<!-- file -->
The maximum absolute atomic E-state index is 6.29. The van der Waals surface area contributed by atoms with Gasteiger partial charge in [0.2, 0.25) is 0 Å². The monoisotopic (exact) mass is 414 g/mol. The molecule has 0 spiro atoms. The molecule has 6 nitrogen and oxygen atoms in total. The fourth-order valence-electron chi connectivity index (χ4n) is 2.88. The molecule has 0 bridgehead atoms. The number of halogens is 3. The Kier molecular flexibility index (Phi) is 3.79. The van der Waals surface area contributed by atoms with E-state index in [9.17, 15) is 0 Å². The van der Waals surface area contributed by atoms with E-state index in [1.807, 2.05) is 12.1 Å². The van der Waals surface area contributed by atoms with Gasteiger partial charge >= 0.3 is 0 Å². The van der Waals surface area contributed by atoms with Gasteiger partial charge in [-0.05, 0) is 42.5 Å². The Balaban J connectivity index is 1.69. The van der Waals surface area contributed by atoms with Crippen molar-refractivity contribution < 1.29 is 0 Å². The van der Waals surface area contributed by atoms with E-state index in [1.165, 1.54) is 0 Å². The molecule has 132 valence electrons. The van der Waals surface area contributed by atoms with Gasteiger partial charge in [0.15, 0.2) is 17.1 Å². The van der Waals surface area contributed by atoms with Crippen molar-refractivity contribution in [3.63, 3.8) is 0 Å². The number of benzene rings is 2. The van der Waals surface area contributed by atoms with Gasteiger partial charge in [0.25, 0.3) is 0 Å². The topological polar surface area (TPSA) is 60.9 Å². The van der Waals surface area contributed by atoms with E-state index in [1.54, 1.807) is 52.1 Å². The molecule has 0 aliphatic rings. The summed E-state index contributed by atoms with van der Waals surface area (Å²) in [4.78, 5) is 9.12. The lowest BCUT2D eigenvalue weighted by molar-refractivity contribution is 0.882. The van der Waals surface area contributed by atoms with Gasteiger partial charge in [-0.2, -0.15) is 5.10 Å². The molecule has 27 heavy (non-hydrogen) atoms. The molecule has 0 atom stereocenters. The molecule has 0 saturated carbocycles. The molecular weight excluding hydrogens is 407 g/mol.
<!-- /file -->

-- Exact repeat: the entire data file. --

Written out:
The maximum absolute atomic E-state index is 6.29. The van der Waals surface area contributed by atoms with Gasteiger partial charge in [0.2, 0.25) is 0 Å². The monoisotopic (exact) mass is 414 g/mol. The molecule has 0 spiro atoms. The molecule has 6 nitrogen and oxygen atoms in total. The fourth-order valence-electron chi connectivity index (χ4n) is 2.88. The molecule has 0 bridgehead atoms. The number of halogens is 3. The Kier molecular flexibility index (Phi) is 3.79. The van der Waals surface area contributed by atoms with E-state index in [9.17, 15) is 0 Å². The van der Waals surface area contributed by atoms with E-state index in [1.807, 2.05) is 12.1 Å². The van der Waals surface area contributed by atoms with Gasteiger partial charge >= 0.3 is 0 Å². The van der Waals surface area contributed by atoms with Gasteiger partial charge in [-0.05, 0) is 42.5 Å². The Balaban J connectivity index is 1.69. The van der Waals surface area contributed by atoms with Crippen molar-refractivity contribution < 1.29 is 0 Å². The van der Waals surface area contributed by atoms with E-state index in [1.165, 1.54) is 0 Å². The molecule has 132 valence electrons. The van der Waals surface area contributed by atoms with Gasteiger partial charge in [0.15, 0.2) is 17.1 Å². The van der Waals surface area contributed by atoms with Crippen molar-refractivity contribution in [3.63, 3.8) is 0 Å². The number of benzene rings is 2. The van der Waals surface area contributed by atoms with Gasteiger partial charge in [0.25, 0.3) is 0 Å². The topological polar surface area (TPSA) is 60.9 Å². The van der Waals surface area contributed by atoms with E-state index in [1.54, 1.807) is 52.1 Å². The molecule has 0 aliphatic rings. The summed E-state index contributed by atoms with van der Waals surface area (Å²) in [4.78, 5) is 9.12. The lowest BCUT2D eigenvalue weighted by molar-refractivity contribution is 0.882. The van der Waals surface area contributed by atoms with Gasteiger partial charge in [-0.2, -0.15) is 5.10 Å². The molecule has 27 heavy (non-hydrogen) atoms. The molecule has 0 atom stereocenters. The molecule has 0 saturated carbocycles. The molecular weight excluding hydrogens is 407 g/mol.